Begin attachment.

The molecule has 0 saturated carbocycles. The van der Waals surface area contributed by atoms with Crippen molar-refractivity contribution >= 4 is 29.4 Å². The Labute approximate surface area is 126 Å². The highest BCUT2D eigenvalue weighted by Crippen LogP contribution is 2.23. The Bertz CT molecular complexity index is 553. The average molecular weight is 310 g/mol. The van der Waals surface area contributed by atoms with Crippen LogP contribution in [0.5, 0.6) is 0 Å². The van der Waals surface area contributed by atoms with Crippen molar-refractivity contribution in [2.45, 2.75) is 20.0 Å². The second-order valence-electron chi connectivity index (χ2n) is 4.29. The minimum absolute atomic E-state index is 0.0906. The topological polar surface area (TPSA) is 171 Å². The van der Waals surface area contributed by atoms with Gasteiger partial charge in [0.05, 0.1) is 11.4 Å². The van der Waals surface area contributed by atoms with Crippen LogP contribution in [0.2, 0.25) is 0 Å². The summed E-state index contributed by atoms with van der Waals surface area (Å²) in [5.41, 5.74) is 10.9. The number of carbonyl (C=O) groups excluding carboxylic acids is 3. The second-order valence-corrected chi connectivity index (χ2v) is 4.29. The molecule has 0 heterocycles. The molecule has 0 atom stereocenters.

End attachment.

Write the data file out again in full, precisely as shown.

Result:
The molecule has 0 saturated carbocycles. The van der Waals surface area contributed by atoms with Crippen molar-refractivity contribution >= 4 is 29.4 Å². The Labute approximate surface area is 126 Å². The highest BCUT2D eigenvalue weighted by Crippen LogP contribution is 2.23. The Bertz CT molecular complexity index is 553. The average molecular weight is 310 g/mol. The van der Waals surface area contributed by atoms with Crippen LogP contribution in [0.5, 0.6) is 0 Å². The van der Waals surface area contributed by atoms with Crippen molar-refractivity contribution in [2.45, 2.75) is 20.0 Å². The second-order valence-electron chi connectivity index (χ2n) is 4.29. The minimum absolute atomic E-state index is 0.0906. The topological polar surface area (TPSA) is 171 Å². The van der Waals surface area contributed by atoms with Gasteiger partial charge in [0.05, 0.1) is 11.4 Å². The van der Waals surface area contributed by atoms with Crippen LogP contribution in [0.2, 0.25) is 0 Å². The summed E-state index contributed by atoms with van der Waals surface area (Å²) in [5.41, 5.74) is 10.9. The number of carbonyl (C=O) groups excluding carboxylic acids is 3. The second-order valence-corrected chi connectivity index (χ2v) is 4.29. The molecule has 0 heterocycles. The molecule has 0 atom stereocenters.